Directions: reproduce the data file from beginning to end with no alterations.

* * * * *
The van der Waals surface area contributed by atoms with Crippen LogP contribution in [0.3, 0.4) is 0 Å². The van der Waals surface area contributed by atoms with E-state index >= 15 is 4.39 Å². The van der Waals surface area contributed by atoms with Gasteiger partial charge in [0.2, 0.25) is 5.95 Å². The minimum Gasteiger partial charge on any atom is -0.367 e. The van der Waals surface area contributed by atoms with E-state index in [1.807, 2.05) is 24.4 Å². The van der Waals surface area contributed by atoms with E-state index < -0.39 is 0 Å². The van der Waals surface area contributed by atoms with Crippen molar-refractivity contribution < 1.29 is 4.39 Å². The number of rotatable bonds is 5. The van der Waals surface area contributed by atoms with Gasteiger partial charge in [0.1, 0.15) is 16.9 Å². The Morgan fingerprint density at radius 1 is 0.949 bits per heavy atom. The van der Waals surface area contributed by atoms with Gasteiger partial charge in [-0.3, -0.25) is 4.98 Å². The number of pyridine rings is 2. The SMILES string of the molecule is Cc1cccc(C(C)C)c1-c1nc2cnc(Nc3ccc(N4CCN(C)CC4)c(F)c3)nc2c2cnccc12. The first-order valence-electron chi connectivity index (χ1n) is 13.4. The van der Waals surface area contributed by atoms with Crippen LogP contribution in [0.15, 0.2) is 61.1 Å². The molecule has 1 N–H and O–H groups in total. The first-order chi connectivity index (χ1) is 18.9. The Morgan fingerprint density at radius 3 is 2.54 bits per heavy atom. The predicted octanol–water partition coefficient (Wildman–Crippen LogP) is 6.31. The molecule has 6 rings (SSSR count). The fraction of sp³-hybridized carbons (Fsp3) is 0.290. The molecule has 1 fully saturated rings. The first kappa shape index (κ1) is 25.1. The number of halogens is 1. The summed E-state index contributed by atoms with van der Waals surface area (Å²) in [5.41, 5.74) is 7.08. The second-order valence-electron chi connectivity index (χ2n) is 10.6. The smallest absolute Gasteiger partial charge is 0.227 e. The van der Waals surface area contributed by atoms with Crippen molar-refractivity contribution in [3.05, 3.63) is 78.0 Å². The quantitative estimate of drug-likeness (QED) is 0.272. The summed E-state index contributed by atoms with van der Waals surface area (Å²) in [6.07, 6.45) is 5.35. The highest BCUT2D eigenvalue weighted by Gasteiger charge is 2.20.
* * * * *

The van der Waals surface area contributed by atoms with Crippen LogP contribution in [0.3, 0.4) is 0 Å². The van der Waals surface area contributed by atoms with E-state index >= 15 is 4.39 Å². The van der Waals surface area contributed by atoms with Gasteiger partial charge in [0.2, 0.25) is 5.95 Å². The minimum Gasteiger partial charge on any atom is -0.367 e. The van der Waals surface area contributed by atoms with E-state index in [1.807, 2.05) is 24.4 Å². The van der Waals surface area contributed by atoms with E-state index < -0.39 is 0 Å². The van der Waals surface area contributed by atoms with Crippen molar-refractivity contribution < 1.29 is 4.39 Å². The number of rotatable bonds is 5. The van der Waals surface area contributed by atoms with Gasteiger partial charge in [0.1, 0.15) is 16.9 Å². The Morgan fingerprint density at radius 1 is 0.949 bits per heavy atom. The van der Waals surface area contributed by atoms with Gasteiger partial charge in [-0.3, -0.25) is 4.98 Å². The number of pyridine rings is 2. The SMILES string of the molecule is Cc1cccc(C(C)C)c1-c1nc2cnc(Nc3ccc(N4CCN(C)CC4)c(F)c3)nc2c2cnccc12. The first-order valence-electron chi connectivity index (χ1n) is 13.4. The van der Waals surface area contributed by atoms with Crippen LogP contribution in [0.15, 0.2) is 61.1 Å². The molecule has 1 N–H and O–H groups in total. The first-order chi connectivity index (χ1) is 18.9. The Morgan fingerprint density at radius 3 is 2.54 bits per heavy atom. The predicted octanol–water partition coefficient (Wildman–Crippen LogP) is 6.31. The molecule has 6 rings (SSSR count). The fraction of sp³-hybridized carbons (Fsp3) is 0.290. The molecule has 1 fully saturated rings. The first kappa shape index (κ1) is 25.1. The number of halogens is 1. The summed E-state index contributed by atoms with van der Waals surface area (Å²) in [5.41, 5.74) is 7.08. The second-order valence-electron chi connectivity index (χ2n) is 10.6. The smallest absolute Gasteiger partial charge is 0.227 e. The van der Waals surface area contributed by atoms with Crippen molar-refractivity contribution in [3.05, 3.63) is 78.0 Å². The quantitative estimate of drug-likeness (QED) is 0.272. The summed E-state index contributed by atoms with van der Waals surface area (Å²) in [6.07, 6.45) is 5.35. The highest BCUT2D eigenvalue weighted by Gasteiger charge is 2.20.